“I can embrace the unknown, dis­cover cool tidbits about our world, and make friends along the way.” Courtesy: Joseph Harvey

Dear Freshman Rowan,

Welcome to Hillsdale College! This is you from the future. I have been a lot of dif­ferent stu­dents. A hard-working student, a poor student, a happy student, a depressed student, a straight‑A student, a drop-out. I have attended public school, private school, home school, com­munity college, and college. Here are some lessons I learned the hard way; I hope they encourage you and protect you from some dif­ficult times.


It’s okay to be imperfect.

Not everyone at Hillsdale has a 4.0, even if they look like it. Hillsdale College is not my life, it is but a stepping-stone in my life. I do not have to obsess trying to curate my aca­d­emics, my extracur­ric­ulars, or my social status. I do not have to double-major in Math and Eco­nomics and double-minor in French and Phi­losophy. I do not have to be in six Bible studies and two worship teams simul­ta­ne­ously. I do not have to be the best RA in history.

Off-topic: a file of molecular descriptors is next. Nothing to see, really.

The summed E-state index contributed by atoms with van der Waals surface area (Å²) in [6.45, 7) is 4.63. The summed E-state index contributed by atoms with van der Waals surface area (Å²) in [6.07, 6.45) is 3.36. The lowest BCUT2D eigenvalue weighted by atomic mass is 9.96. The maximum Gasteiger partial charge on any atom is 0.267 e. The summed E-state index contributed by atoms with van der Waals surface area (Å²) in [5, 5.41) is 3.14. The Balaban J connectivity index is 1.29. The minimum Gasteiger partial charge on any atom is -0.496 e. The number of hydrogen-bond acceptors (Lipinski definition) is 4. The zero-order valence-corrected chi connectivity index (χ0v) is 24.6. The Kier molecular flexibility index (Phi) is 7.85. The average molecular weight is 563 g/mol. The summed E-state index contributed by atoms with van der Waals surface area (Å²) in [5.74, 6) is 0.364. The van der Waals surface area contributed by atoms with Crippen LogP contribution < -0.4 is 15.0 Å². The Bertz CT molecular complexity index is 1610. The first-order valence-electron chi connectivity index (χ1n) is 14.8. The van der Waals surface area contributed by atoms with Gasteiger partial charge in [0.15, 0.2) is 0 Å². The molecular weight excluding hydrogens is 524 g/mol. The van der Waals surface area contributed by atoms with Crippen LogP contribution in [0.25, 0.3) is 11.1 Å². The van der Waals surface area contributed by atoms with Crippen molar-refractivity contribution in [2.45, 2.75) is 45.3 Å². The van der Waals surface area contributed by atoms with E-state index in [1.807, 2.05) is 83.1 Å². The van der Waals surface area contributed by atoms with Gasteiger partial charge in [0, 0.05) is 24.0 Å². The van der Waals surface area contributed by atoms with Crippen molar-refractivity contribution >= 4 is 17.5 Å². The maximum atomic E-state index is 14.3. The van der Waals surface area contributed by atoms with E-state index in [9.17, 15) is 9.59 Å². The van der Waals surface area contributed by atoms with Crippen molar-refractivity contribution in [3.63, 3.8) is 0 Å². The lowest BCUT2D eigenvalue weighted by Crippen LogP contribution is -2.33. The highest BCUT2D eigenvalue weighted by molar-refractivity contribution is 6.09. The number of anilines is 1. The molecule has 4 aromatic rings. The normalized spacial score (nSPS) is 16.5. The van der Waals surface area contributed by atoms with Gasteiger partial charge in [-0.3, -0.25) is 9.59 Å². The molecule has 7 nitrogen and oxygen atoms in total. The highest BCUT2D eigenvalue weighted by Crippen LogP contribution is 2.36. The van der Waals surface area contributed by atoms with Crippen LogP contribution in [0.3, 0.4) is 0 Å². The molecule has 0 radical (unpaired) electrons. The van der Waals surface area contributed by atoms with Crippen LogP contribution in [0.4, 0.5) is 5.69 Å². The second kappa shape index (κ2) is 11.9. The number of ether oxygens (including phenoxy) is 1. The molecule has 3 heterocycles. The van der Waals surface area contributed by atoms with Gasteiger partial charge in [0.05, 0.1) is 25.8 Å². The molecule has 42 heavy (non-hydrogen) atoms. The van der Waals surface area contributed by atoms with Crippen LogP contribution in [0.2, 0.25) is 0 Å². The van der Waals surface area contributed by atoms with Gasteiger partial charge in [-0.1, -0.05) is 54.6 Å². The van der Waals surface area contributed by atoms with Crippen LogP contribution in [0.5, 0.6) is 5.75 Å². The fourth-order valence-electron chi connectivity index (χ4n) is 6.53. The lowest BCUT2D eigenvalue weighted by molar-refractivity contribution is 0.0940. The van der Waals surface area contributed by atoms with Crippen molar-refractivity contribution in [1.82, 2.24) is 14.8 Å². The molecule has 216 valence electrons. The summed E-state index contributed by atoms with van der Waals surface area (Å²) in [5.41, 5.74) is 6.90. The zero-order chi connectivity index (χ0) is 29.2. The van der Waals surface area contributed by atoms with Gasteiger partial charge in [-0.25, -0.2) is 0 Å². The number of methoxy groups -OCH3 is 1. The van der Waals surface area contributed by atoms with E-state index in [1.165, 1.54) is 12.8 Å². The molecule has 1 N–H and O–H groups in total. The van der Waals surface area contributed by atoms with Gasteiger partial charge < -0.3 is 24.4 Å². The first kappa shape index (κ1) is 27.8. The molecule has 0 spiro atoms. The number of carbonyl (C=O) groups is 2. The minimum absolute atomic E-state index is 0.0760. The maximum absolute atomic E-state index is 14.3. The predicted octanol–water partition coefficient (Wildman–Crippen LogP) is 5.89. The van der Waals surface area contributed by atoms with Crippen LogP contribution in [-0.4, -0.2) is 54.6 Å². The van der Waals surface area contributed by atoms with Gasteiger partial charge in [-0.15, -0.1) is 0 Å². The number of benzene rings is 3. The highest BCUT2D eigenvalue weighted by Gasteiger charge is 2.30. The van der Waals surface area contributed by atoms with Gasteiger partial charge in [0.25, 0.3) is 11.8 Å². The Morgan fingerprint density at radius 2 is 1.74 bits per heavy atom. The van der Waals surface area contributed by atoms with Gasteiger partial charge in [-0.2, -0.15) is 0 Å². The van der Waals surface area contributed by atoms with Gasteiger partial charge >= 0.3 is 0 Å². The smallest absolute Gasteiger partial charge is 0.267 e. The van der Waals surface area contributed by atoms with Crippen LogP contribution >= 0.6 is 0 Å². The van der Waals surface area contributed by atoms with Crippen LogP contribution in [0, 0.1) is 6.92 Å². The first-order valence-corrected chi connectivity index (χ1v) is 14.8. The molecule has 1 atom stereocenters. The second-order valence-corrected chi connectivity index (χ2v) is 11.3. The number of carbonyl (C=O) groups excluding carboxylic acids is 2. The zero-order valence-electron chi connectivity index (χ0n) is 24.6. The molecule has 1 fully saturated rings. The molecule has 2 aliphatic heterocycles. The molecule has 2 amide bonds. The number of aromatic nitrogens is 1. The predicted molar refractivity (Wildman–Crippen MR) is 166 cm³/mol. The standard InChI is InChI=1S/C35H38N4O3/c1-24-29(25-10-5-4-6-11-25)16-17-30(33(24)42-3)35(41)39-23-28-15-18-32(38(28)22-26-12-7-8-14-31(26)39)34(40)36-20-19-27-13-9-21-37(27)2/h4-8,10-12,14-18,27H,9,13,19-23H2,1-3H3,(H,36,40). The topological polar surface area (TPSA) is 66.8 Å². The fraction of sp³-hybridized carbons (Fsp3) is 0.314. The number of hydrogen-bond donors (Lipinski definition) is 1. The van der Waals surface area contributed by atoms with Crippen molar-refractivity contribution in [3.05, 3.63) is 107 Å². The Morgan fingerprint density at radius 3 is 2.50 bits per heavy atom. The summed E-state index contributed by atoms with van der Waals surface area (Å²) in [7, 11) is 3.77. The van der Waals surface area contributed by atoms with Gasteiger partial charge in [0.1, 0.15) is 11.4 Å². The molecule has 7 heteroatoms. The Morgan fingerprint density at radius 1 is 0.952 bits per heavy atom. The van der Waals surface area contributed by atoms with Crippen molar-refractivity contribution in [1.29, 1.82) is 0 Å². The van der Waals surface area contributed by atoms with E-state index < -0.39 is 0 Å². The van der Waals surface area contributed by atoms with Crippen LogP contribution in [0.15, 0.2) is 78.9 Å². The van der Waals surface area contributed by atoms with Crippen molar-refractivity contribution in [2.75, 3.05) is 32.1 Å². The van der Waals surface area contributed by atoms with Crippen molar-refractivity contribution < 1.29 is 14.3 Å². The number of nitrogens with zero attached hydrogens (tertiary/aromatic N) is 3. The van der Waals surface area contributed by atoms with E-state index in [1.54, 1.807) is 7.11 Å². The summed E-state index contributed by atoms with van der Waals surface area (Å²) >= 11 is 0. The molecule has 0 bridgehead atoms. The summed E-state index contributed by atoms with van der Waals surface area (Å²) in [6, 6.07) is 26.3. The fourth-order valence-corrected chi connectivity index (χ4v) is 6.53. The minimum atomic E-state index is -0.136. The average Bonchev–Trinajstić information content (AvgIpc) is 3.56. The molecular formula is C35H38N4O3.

It’s okay to fail.

I can miss a deadline. I can fail a class. I can let a friend down. I can be fired from an internship or job. When faced with dif­fi­culty, I should not think, “This task is so hard.” I should think, “I need to work hard at this.” And when I do fall, try to get up. That can be really hard, and that is okay.


It’s okay to be vulnerable.

I like life when I share it with my friends. Time hanging out in a dorm lobby can be some of the most well-spent time. It is good to offer grace when my friends fail and to accept grace when I fail. I do not need to hide my short­comings to feel valuable, and by showing others the real me, I let others love me.


It’s okay to be helped.

People want to help me if they know I want help. The deans and the coun­selors, the RAs, the upper-classmen, the pro­fessors, student service staff, my roommate, even my parents want to help me to be healthy and thrive. I do no one a favor to pretend I do not need their help. It is not a sign of weakness to seek help; rather, it is a sign of weakness to only try on my own. 


It’s okay to be uncomfortable.

The uncom­fortable always has oppor­tunity I can seize. I can learn that flam­mable and inflam­mable are syn­onyms in a core class I hate. I can make mem­ories being thrown in the air during that weird home­coming dance contest. I, an inde­pendent non-athlete, can become friends with a married athlete who is three years my senior. I can even have fun at a football game by painting everyone’s faces. I do not have to run from a new expe­rience — I can embrace the unknown, dis­cover cool tidbits about our world, and make friends along the way.


These four years are special. Savor them. They are precious.